When the Animal Response Team phone rings, there’s no telling what may be waiting on the other line. In the case of a call that came in late August, it was a whole animal menagerie including seven goats, ten pigeons, a duck, a rooster, and a box turtle.
The call came from police on the scene of a potential animal cruelty action that required immediate intervention to remove multiple animals from a dangerous situation. Though these calls are not necessarily uncommon in the world of animal sheltering and social services, they do provide a unique logistical challenge for staff who are faced with two diverging paths: seized animals vs surrendered animals.
Animals who are seized often have to be held for lengthy periods of time until their legal case is resolved – a devastating outcome for both these creatures and the facility required to house them. A better outcome is when shelters are able to work with police and prosecutors to negotiate a surrender of these animals by their legal owner – allowing LHS to find placement for them immediately. Thankfully, in this case, LHS was able to work with our municipal partners to get the animals surrendered so we could immediately go to work.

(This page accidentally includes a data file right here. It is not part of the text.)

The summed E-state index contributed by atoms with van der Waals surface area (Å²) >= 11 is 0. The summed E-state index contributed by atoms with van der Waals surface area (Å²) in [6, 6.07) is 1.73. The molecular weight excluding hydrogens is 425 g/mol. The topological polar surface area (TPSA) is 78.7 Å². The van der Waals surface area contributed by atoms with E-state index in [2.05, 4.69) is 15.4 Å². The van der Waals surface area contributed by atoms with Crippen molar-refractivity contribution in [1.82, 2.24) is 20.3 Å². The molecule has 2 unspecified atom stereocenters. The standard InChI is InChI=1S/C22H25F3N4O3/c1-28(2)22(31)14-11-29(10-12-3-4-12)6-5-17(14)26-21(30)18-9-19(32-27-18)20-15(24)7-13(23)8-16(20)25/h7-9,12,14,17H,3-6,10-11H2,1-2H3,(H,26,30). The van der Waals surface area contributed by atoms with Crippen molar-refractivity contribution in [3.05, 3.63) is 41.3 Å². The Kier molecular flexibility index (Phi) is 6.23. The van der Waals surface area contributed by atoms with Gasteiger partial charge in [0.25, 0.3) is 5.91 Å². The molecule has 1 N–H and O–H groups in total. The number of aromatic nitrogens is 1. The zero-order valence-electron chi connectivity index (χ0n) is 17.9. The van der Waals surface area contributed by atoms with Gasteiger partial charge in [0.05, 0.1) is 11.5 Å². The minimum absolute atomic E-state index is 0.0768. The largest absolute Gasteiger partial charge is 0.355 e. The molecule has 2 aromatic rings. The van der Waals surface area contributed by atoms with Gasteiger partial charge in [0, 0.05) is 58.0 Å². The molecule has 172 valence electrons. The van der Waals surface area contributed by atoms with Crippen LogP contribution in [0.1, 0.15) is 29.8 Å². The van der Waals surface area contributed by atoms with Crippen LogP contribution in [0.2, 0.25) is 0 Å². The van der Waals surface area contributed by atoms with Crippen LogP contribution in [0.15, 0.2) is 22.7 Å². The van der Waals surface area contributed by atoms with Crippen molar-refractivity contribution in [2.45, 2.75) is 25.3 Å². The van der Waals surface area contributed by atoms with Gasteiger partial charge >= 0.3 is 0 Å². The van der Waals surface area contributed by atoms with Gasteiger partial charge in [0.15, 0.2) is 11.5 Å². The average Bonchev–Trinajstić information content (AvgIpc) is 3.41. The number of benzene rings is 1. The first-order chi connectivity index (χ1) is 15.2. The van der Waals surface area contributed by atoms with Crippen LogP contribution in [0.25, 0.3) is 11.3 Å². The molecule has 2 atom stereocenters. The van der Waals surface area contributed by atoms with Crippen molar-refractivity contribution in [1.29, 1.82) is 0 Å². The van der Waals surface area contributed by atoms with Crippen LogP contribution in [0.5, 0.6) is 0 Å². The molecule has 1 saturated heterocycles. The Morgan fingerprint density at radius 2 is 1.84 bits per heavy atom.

“Police investigations that also involve animals on-scene are very difficult to navigate, especially if they involve allegations of animal cruelty or neglect,” said Irene Borngraeber, LHS’ executive director. “Getting all agencies on the same page is challenging– it’s not just ‘what do we do?’ it’s often ‘what can we do?’ In this case, we were grateful to work with our police and health departments to get these animals surrendered and into permanent placements very quickly. That was a big win for the animals.”
With the animals officially surrendered, staff jumped on the phones to community supporters and partner organizations to work on getting this posse of goats out of the dog run and into new homes! We were able to work quickly and relocate the goats to shelters in New Jersey where they will spend their lives in happy and healthy surroundings. The other animals were also placed in rescues, fosters, or adopted out to loving families who will make sure they are well looked after.
Though goats, ducks, pigeons, roosters, and box turtles aren’t a daily occurrence at LHS, our team responded with the same compassion, empathy, and respect we show all animals that come into our care. And thanks to our strong community relationships as well as our ability to influence and work with municipal partners, this story has a happy ending.
Now, we wait to see what adventures the next phone call will bring...
A version of this article appeared in LHS' newsletter The Dispatch. Click here to sign-up to receive The Dispatch.